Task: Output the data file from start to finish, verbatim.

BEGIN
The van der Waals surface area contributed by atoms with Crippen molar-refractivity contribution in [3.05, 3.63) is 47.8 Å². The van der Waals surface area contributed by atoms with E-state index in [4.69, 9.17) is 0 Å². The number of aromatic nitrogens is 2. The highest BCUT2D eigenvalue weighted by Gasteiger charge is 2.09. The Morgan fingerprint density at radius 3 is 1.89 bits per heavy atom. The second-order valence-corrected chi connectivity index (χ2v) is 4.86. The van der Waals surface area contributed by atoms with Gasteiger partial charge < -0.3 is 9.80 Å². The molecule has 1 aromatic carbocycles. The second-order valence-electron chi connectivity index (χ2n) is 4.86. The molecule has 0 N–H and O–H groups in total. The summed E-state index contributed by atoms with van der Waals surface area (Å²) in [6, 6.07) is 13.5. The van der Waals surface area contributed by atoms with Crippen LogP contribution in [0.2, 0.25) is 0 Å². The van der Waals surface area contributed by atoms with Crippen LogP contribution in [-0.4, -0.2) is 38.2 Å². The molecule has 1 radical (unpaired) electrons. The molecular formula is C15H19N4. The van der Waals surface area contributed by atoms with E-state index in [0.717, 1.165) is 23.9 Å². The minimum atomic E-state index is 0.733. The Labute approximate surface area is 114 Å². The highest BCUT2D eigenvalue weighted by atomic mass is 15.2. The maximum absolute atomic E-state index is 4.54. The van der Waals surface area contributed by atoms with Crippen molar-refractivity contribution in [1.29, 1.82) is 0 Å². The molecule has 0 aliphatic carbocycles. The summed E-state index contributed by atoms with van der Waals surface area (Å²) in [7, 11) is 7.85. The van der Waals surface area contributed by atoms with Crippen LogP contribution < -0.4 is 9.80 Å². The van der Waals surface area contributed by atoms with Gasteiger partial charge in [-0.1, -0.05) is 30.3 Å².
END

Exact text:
The van der Waals surface area contributed by atoms with Crippen molar-refractivity contribution in [3.05, 3.63) is 47.8 Å². The van der Waals surface area contributed by atoms with E-state index in [4.69, 9.17) is 0 Å². The number of aromatic nitrogens is 2. The highest BCUT2D eigenvalue weighted by Gasteiger charge is 2.09. The Morgan fingerprint density at radius 3 is 1.89 bits per heavy atom. The second-order valence-corrected chi connectivity index (χ2v) is 4.86. The van der Waals surface area contributed by atoms with Gasteiger partial charge < -0.3 is 9.80 Å². The molecule has 1 aromatic carbocycles. The second-order valence-electron chi connectivity index (χ2n) is 4.86. The molecule has 0 N–H and O–H groups in total. The summed E-state index contributed by atoms with van der Waals surface area (Å²) in [6, 6.07) is 13.5. The van der Waals surface area contributed by atoms with Crippen LogP contribution in [0.2, 0.25) is 0 Å². The van der Waals surface area contributed by atoms with Crippen LogP contribution in [-0.4, -0.2) is 38.2 Å². The molecule has 1 radical (unpaired) electrons. The molecular formula is C15H19N4. The van der Waals surface area contributed by atoms with E-state index in [0.717, 1.165) is 23.9 Å². The minimum atomic E-state index is 0.733. The Labute approximate surface area is 114 Å². The highest BCUT2D eigenvalue weighted by atomic mass is 15.2. The maximum absolute atomic E-state index is 4.54. The van der Waals surface area contributed by atoms with Crippen molar-refractivity contribution in [1.29, 1.82) is 0 Å². The molecule has 0 aliphatic carbocycles. The summed E-state index contributed by atoms with van der Waals surface area (Å²) in [7, 11) is 7.85. The van der Waals surface area contributed by atoms with Crippen LogP contribution < -0.4 is 9.80 Å². The van der Waals surface area contributed by atoms with Gasteiger partial charge in [-0.1, -0.05) is 30.3 Å².